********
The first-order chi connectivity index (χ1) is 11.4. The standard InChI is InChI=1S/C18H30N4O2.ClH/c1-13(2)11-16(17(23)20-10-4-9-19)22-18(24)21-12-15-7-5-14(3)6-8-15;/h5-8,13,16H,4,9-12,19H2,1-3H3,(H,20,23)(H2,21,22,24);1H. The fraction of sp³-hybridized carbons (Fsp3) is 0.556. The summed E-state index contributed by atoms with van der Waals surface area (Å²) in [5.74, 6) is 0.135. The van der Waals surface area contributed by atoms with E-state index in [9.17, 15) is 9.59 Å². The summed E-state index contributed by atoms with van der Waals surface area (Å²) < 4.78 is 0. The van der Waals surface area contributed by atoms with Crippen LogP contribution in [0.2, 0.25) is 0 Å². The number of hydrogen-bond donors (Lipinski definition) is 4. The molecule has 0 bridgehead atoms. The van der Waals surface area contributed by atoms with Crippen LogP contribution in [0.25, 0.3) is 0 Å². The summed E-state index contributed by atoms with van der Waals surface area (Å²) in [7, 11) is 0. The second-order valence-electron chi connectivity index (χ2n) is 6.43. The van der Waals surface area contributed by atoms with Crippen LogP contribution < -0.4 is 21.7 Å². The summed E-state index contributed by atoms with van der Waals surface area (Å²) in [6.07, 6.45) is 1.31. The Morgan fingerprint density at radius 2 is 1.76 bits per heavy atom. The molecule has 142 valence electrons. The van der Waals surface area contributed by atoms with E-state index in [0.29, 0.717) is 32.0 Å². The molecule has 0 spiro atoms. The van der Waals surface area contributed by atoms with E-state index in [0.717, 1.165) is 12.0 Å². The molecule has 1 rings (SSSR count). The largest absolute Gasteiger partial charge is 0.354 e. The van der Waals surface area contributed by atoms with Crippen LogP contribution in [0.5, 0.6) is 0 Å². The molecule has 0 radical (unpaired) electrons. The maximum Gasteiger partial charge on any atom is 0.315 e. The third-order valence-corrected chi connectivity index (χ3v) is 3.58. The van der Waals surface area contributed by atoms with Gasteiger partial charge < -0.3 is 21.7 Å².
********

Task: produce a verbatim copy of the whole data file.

The first-order chi connectivity index (χ1) is 11.4. The standard InChI is InChI=1S/C18H30N4O2.ClH/c1-13(2)11-16(17(23)20-10-4-9-19)22-18(24)21-12-15-7-5-14(3)6-8-15;/h5-8,13,16H,4,9-12,19H2,1-3H3,(H,20,23)(H2,21,22,24);1H. The fraction of sp³-hybridized carbons (Fsp3) is 0.556. The summed E-state index contributed by atoms with van der Waals surface area (Å²) in [5.74, 6) is 0.135. The van der Waals surface area contributed by atoms with E-state index in [9.17, 15) is 9.59 Å². The summed E-state index contributed by atoms with van der Waals surface area (Å²) < 4.78 is 0. The van der Waals surface area contributed by atoms with Crippen LogP contribution in [0.2, 0.25) is 0 Å². The number of hydrogen-bond donors (Lipinski definition) is 4. The molecule has 0 bridgehead atoms. The van der Waals surface area contributed by atoms with Crippen LogP contribution in [0.25, 0.3) is 0 Å². The summed E-state index contributed by atoms with van der Waals surface area (Å²) in [7, 11) is 0. The second-order valence-electron chi connectivity index (χ2n) is 6.43. The van der Waals surface area contributed by atoms with Crippen LogP contribution < -0.4 is 21.7 Å². The summed E-state index contributed by atoms with van der Waals surface area (Å²) in [6.07, 6.45) is 1.31. The Morgan fingerprint density at radius 2 is 1.76 bits per heavy atom. The molecule has 142 valence electrons. The van der Waals surface area contributed by atoms with E-state index in [0.29, 0.717) is 32.0 Å². The molecule has 0 spiro atoms. The van der Waals surface area contributed by atoms with E-state index in [0.717, 1.165) is 12.0 Å². The molecule has 1 rings (SSSR count). The largest absolute Gasteiger partial charge is 0.354 e. The van der Waals surface area contributed by atoms with Crippen LogP contribution in [0.5, 0.6) is 0 Å². The molecule has 0 radical (unpaired) electrons. The maximum Gasteiger partial charge on any atom is 0.315 e. The third-order valence-corrected chi connectivity index (χ3v) is 3.58. The van der Waals surface area contributed by atoms with Gasteiger partial charge < -0.3 is 21.7 Å².